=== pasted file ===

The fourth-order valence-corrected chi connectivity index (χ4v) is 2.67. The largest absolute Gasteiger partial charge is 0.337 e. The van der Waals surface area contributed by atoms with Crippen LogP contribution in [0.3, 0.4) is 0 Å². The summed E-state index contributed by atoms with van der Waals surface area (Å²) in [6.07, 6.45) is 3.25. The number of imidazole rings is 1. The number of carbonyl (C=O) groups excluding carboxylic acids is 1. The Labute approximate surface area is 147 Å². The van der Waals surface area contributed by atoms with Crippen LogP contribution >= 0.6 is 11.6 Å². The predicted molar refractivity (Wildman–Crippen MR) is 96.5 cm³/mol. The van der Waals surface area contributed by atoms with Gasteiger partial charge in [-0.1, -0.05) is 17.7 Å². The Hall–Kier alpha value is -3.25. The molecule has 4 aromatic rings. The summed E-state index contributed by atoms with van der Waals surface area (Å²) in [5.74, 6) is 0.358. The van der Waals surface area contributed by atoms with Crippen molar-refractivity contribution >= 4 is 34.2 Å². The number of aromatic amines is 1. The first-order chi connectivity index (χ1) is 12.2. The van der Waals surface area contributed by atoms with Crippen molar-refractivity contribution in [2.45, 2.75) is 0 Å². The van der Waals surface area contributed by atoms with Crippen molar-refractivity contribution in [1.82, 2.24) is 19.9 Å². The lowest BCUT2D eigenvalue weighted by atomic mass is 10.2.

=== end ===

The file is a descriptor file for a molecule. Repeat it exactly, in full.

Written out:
The fourth-order valence-corrected chi connectivity index (χ4v) is 2.67. The largest absolute Gasteiger partial charge is 0.337 e. The van der Waals surface area contributed by atoms with Crippen LogP contribution in [0.3, 0.4) is 0 Å². The summed E-state index contributed by atoms with van der Waals surface area (Å²) in [6.07, 6.45) is 3.25. The number of imidazole rings is 1. The number of carbonyl (C=O) groups excluding carboxylic acids is 1. The Labute approximate surface area is 147 Å². The van der Waals surface area contributed by atoms with Crippen LogP contribution >= 0.6 is 11.6 Å². The predicted molar refractivity (Wildman–Crippen MR) is 96.5 cm³/mol. The van der Waals surface area contributed by atoms with Gasteiger partial charge in [-0.1, -0.05) is 17.7 Å². The Hall–Kier alpha value is -3.25. The molecule has 4 aromatic rings. The summed E-state index contributed by atoms with van der Waals surface area (Å²) in [5.74, 6) is 0.358. The van der Waals surface area contributed by atoms with Crippen molar-refractivity contribution >= 4 is 34.2 Å². The number of aromatic amines is 1. The first-order chi connectivity index (χ1) is 12.2. The van der Waals surface area contributed by atoms with Crippen molar-refractivity contribution in [2.45, 2.75) is 0 Å². The van der Waals surface area contributed by atoms with Crippen molar-refractivity contribution in [1.82, 2.24) is 19.9 Å². The lowest BCUT2D eigenvalue weighted by atomic mass is 10.2.